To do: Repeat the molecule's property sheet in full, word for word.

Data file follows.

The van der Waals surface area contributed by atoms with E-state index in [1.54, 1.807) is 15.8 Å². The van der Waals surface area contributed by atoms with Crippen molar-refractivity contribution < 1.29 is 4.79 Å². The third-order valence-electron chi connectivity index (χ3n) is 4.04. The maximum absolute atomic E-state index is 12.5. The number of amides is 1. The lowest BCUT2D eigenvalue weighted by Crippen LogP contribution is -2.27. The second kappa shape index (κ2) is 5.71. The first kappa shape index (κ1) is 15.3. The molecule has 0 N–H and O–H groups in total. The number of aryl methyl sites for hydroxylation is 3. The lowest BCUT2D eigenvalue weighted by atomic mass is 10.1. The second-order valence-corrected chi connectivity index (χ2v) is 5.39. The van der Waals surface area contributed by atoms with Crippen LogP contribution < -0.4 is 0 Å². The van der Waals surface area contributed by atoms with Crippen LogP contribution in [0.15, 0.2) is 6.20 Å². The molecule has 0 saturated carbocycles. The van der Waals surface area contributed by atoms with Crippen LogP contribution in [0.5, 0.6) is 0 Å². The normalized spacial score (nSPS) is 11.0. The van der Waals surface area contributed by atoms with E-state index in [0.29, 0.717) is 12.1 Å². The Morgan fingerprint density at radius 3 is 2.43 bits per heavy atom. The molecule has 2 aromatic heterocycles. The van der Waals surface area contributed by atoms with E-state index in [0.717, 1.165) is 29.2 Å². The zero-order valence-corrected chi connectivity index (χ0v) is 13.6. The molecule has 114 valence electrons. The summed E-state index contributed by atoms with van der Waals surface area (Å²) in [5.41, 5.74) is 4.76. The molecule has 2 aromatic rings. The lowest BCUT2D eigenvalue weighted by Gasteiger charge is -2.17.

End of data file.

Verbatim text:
The van der Waals surface area contributed by atoms with E-state index in [1.54, 1.807) is 15.8 Å². The van der Waals surface area contributed by atoms with Crippen molar-refractivity contribution < 1.29 is 4.79 Å². The third-order valence-electron chi connectivity index (χ3n) is 4.04. The maximum absolute atomic E-state index is 12.5. The number of amides is 1. The lowest BCUT2D eigenvalue weighted by Crippen LogP contribution is -2.27. The second kappa shape index (κ2) is 5.71. The first kappa shape index (κ1) is 15.3. The molecule has 0 N–H and O–H groups in total. The number of aryl methyl sites for hydroxylation is 3. The lowest BCUT2D eigenvalue weighted by atomic mass is 10.1. The second-order valence-corrected chi connectivity index (χ2v) is 5.39. The van der Waals surface area contributed by atoms with Crippen LogP contribution < -0.4 is 0 Å². The van der Waals surface area contributed by atoms with Crippen LogP contribution in [0.15, 0.2) is 6.20 Å². The molecule has 0 saturated carbocycles. The van der Waals surface area contributed by atoms with Crippen LogP contribution in [0.5, 0.6) is 0 Å². The normalized spacial score (nSPS) is 11.0. The van der Waals surface area contributed by atoms with E-state index in [0.29, 0.717) is 12.1 Å². The Morgan fingerprint density at radius 3 is 2.43 bits per heavy atom. The molecule has 2 aromatic heterocycles. The van der Waals surface area contributed by atoms with E-state index in [0.717, 1.165) is 29.2 Å². The zero-order valence-corrected chi connectivity index (χ0v) is 13.6. The molecule has 114 valence electrons. The summed E-state index contributed by atoms with van der Waals surface area (Å²) in [5.41, 5.74) is 4.76. The molecule has 2 aromatic rings. The lowest BCUT2D eigenvalue weighted by Gasteiger charge is -2.17.